Worobec begins her analysis of klikushestvo with a discussion of the evolution of state attitudes toward demon possession. Prior to the reign of Peter the Great, there had been attempts to deal with individuals who used accusations of witchcraft as a weapon against others, particularly members of the royal family. Thus when Peter initiated legislation to rout out such individuals, it was not without precedent. Peter viewed shriekers as charlatans who claimed demon possession to harm others and, therefore, during his reign feigning possession became a punishable crime. This attitude was reinforced by subsequent rulers; in reality, however, few shriekers were detained for questioning. Instead, throughout the eighteenth century, investigators were more interested in capturing magicians, sorcerers and blasphemers. This tendency provoked the Senate in 1770 to criticize the courts for punishing the alleged sorcerers instead of the shriekers, whom they viewed as "dissolute" women and the real source of the problem. The situation changed in the nineteenth century when shriekers were often convicted of fraud and judges began to consult doctors more frequently to medically evaluate demoniacs. It was at this time that klikushestvo began to be defined as a form of hysteria.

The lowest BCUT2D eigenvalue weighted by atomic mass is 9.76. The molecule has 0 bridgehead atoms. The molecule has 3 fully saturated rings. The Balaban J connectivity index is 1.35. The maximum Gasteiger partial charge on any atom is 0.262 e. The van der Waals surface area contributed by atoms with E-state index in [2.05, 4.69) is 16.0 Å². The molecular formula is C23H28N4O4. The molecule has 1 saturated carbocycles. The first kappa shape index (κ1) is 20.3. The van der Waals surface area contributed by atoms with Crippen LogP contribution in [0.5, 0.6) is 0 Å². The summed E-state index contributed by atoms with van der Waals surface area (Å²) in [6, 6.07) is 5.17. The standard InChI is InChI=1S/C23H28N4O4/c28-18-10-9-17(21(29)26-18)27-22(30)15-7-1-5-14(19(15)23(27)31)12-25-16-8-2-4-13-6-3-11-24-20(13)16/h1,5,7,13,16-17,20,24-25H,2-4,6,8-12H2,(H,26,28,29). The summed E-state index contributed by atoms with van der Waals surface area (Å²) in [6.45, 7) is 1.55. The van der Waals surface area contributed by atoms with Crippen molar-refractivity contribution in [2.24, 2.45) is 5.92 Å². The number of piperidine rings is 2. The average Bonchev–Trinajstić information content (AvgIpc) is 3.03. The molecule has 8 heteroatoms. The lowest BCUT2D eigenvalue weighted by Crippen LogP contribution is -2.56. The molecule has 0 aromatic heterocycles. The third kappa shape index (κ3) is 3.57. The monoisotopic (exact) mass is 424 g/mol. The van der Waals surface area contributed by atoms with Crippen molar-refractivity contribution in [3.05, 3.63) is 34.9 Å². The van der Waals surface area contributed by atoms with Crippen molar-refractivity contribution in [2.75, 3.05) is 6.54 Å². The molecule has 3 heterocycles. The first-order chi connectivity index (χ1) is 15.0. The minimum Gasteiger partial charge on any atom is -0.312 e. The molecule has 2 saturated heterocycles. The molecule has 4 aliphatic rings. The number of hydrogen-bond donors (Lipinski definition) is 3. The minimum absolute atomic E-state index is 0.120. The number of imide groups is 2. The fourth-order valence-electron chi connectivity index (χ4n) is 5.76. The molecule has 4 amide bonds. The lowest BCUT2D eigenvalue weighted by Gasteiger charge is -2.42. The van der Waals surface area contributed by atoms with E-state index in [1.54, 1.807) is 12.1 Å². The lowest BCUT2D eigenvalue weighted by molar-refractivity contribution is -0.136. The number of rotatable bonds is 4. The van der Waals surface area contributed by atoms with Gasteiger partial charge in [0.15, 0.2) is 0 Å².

The Orthodox Church's approach to klikushestvo also changed during the eighteenth and nineteenth centuries. Generally speaking, the Orthodox Church believed that Christians were constantly being tested by the devil, and that sometimes when their defenses were down, they could be possessed. Victory over the devil, then, was a prominent theme in the Orthodox Church. The centrality of this doctrine of the battle of good versus evil meant that the Church tended to take the phenomenon of klikushestvo seriously. Thus, in the eighteenth century, the church continued to draw a connection between witchcraft and sorcery and demon possession, and believed strongly in the power of exorcism. Even in the face of the Spiritual Regulation and other laws which demanded that klikushi be handed over to civil authorities, the church was reluctant to cooperate. During the nineteenth century, the church's position became more complicated as the psychiatric profession began to weigh in on the matter of klikushestvo. As demoniacs shifted to a largely female affliction, psychiatrists were quick to label it as a form of hysteria. The reluctance of the medical profession to view possession as a spiritual matter had a strong influence on the church. By the end of the nineteenth century, miracle stories officially recognized by the church rarely included klikushi among those cured, a substantial shift from earlier times. This does not mean that the matter was definitely resolved. On the contrary, there was considerable debate among church officials and clergy over the existence of miracles in the increasingly scientific world. As a result, the church gave mixed messages, both including the cure of klikushi in the public descriptions of canonization celebrations, and at the same time, urging parish priests to send klikushi to medical professionals. The church was in a difficult position. It recognized the advances of science, but could not abandon the notion of demon possession since doing so would have undercut its own doctrines. Thus the church consulted doctors and even accepted their diagnoses, but church-sanctioned exorcism continued as well.